Alibaba Billionaire Ma Steps Down As CEO Before Likely Offering: Jack Ma, a demigod in China’s online business world, is stepping down to focus on charity work. Just minutes after donning a silver jacket and Run DMC-style bucket hat, belting out a hit to 35,000 screaming fans, he handed over Alibaba’s reigns to long-standing wingman Jonathan Lu. It’s an exciting time to be running Alibaba, with eCommerce soaring in the country, the recent acquisition of 18% of Weibo and last week’s purchase of 28% of China’s top online mapping company, Autonavi – giving him some beautiful synergies and data to harness.
Savvy Chinese Now Shop With Their Phones: One in four Chinese consumers with smartphones or tablets, will use them to shop online in the next 12 months – double the global average. 58% of a PWC survey shopped online at least once a week, versus 29% globally.
Digital Marketing – The UK And China: The Internet is a powerful tool for both B2C and B2B marketing in China, but it’s not as simple as just a few Mandarin pages on your web site.
Apple’s China Problems Stem From Lack Of Localization, Not News Bashing: Nice article: Apple’s problems in China might be much bigger than being slated by Chinese media, more the fact that they aren’t localising the iPhone to Chinese consumer needs, when brands all around them are.
China’s Top Video Sites Reveal Hundreds Of Millions Of Mobile Users: Chinese are watching videos on their mobile – 150 million a day on Youku-Tudou (growing 50% a quarter) and 200 million monthly on Baidu’s iQiyi (37% of their total). Further evidence to ensure your online channels are mobile-optimised. Smartphones now account for 73% of mobiles sold in China.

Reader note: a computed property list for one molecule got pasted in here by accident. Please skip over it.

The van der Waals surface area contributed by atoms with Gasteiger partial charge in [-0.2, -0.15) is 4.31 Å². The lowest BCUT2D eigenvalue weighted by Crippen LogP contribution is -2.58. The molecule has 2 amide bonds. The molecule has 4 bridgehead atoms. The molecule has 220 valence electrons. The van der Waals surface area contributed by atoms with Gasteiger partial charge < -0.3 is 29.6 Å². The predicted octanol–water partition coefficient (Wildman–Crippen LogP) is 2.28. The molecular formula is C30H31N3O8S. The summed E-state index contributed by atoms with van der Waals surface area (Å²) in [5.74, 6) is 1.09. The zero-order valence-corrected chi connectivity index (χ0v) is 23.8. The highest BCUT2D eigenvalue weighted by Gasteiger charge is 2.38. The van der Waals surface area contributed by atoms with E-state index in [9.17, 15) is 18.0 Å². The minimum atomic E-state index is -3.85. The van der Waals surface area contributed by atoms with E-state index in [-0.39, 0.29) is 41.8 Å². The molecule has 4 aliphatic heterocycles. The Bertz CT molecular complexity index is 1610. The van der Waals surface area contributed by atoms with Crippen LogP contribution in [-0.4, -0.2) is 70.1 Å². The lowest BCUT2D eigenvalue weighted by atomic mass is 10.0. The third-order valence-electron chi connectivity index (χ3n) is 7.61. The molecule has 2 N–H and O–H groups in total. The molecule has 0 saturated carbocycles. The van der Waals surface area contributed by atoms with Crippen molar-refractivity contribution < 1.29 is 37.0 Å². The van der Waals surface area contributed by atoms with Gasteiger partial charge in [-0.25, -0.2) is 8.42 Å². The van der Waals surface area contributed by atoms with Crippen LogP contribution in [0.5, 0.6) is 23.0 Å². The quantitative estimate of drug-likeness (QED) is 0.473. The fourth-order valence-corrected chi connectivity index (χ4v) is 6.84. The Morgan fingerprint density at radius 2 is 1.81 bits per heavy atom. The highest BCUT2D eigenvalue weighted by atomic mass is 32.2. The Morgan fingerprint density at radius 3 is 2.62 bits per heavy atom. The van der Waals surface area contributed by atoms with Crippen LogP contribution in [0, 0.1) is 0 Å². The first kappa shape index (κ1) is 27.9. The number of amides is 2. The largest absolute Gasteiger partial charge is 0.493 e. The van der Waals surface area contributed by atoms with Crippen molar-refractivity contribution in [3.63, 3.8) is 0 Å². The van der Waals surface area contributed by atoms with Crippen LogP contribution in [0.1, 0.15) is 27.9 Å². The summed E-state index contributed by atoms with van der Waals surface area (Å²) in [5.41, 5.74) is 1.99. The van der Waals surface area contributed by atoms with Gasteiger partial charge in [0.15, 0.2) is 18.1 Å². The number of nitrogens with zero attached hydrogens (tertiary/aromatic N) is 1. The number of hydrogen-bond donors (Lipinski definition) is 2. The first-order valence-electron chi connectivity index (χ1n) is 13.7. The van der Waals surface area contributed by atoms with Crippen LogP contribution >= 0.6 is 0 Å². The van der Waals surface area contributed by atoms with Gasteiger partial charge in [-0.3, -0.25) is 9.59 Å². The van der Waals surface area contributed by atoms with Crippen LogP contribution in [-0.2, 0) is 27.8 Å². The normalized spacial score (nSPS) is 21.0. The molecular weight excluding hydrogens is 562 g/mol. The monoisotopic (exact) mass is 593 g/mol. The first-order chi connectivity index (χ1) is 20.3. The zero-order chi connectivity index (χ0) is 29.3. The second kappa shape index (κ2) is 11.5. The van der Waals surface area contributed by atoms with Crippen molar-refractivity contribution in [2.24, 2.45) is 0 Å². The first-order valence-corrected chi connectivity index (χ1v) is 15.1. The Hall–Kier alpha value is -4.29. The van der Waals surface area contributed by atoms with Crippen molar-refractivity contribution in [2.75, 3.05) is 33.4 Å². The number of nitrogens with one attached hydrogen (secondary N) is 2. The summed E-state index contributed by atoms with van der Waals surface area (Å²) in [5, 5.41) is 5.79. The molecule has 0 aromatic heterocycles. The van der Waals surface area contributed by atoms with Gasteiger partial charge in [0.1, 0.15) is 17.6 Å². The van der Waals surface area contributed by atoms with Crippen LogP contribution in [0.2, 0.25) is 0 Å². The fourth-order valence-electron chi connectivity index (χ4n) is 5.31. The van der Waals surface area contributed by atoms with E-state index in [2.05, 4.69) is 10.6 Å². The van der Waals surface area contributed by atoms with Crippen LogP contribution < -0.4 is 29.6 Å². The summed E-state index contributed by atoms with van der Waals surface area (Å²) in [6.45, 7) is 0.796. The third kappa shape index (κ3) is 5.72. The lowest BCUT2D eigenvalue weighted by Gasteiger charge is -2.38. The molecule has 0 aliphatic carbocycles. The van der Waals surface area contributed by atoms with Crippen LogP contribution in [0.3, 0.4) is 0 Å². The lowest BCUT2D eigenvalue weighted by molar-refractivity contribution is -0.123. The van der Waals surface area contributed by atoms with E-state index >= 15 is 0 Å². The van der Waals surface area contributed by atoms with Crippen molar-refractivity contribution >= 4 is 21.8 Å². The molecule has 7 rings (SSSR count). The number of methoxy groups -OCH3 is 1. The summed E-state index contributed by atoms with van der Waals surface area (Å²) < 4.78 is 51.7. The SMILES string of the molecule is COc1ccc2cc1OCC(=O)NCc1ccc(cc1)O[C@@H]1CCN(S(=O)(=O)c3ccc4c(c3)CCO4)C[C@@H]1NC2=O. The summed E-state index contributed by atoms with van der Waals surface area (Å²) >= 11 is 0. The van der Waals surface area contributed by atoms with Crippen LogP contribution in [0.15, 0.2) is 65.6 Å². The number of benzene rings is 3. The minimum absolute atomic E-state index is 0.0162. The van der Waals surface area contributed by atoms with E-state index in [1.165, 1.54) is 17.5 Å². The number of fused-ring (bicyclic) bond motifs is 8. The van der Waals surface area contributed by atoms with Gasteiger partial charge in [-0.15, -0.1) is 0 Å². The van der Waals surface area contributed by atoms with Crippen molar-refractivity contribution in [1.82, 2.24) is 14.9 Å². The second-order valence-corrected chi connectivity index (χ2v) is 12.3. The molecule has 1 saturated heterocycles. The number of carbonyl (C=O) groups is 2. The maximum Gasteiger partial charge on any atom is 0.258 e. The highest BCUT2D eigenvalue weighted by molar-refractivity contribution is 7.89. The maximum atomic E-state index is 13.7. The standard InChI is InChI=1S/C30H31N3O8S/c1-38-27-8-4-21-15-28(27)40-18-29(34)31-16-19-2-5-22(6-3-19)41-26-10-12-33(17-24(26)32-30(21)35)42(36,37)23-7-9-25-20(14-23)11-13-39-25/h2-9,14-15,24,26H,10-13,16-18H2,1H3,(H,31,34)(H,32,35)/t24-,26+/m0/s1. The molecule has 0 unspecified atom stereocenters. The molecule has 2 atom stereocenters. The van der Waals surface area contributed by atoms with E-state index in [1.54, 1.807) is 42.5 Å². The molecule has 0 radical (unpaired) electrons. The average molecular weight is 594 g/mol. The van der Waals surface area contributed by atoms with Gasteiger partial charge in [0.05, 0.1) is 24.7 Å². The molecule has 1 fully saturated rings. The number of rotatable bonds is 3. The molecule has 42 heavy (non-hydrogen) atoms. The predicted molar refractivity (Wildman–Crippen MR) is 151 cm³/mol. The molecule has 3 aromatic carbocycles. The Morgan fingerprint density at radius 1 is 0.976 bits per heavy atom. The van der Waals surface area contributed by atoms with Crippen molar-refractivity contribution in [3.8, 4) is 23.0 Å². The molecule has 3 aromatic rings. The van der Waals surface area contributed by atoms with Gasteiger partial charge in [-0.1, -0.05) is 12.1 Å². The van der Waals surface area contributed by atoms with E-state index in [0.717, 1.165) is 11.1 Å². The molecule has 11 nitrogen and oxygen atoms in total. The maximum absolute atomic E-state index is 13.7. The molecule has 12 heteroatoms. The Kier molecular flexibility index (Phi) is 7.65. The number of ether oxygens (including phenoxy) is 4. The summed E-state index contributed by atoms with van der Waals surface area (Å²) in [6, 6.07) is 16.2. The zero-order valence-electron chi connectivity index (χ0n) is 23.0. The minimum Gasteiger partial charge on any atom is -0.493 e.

Who Will Get The Upper Hand In Global Gold Market? Financial Powerhouses On Wall Street Or Middle-Aged Ladies In China?: Middle aged Chinese women have forced Goldman Sachs’ to back-peddle on their gold shorting strategies. After a year of planning, the firm shorted gold, leading gold prices to crash. Chinese ladies came in and took advantage, buying up a storm, which saw Goldman become the first to withdraw from shorting. Chinese bought the gold as they see it as a safe way to invest their oodles of savings, versus the poorly performing Chinese stocks, potentially over-inflated real estate prices and low interest rates in banks. Since the hype, some have questioned how much of a part the middle aged women played in the rebound though.
Chinese Way Of Doing Business: In Cash We Trust: Although bank & credit card use is soaring in China, good old fashion cash still makes up a large portion of purchases from cars to real estate. Some Chinese are said to not trust the state-controlled banks, and others don’t like their activities to be tracked. Some believe the reason why 100RMB remains the largest denomination is to make it harder to be corrupt to pay bribes and leave the country with cash. But it means there’s a lot of cash around, often delivered by the boot-load. China now accounts for 40% of global paper currency output..
Main Players Adapt To Slowing Sales: Big luxury brands are pulling back on their China expansion plans and expectations as the Government’s crackdown on luxury goods is biting. Swiss watches, for example saw 48% growth in 2011 dropped to 0.6% in 2012. Even the price of tea, once worth more than gold, has dropped 25% since 2012. China’s overall market dropped from 30% growth in 2011, to 7% in 2012, although the luxury sector globally grew 31% that year, with Chinese accounting for a quarter of it. Chinese are increasingly going overseas to buy. Some of what they’re saving on watches, they may well be gambling away as Macau sees casinos topping expectations.
Luxury Brands Take A Page From Casinos And Cater To Chinese Overseas: Speaking of casinos, luxury retailers are following casino tactics to peddle more stock. As luxury sales to Chinese consumers grow faster outside of China, than in it, luxury retailers are sending big spenders down to Hong Kong on junkets. Don’t think Mainland-based stores will disappear though, they’re needed for a marketing channel as much as a sales one.
That’s the skinny for the week!
If you’ve missed earlier news or need to learn more, there’s a stack of information about Chinese consumers in prior China Skinny Weeklys right here. You can have this delivered to your inbox each week by subscribing for email updates, or if social media is more your thing, please follow us on Twitter, Facebook, Linked In or Google+, or subscribe to our RSS feed. If you have any feedback or suggestions for future articles, please let us know.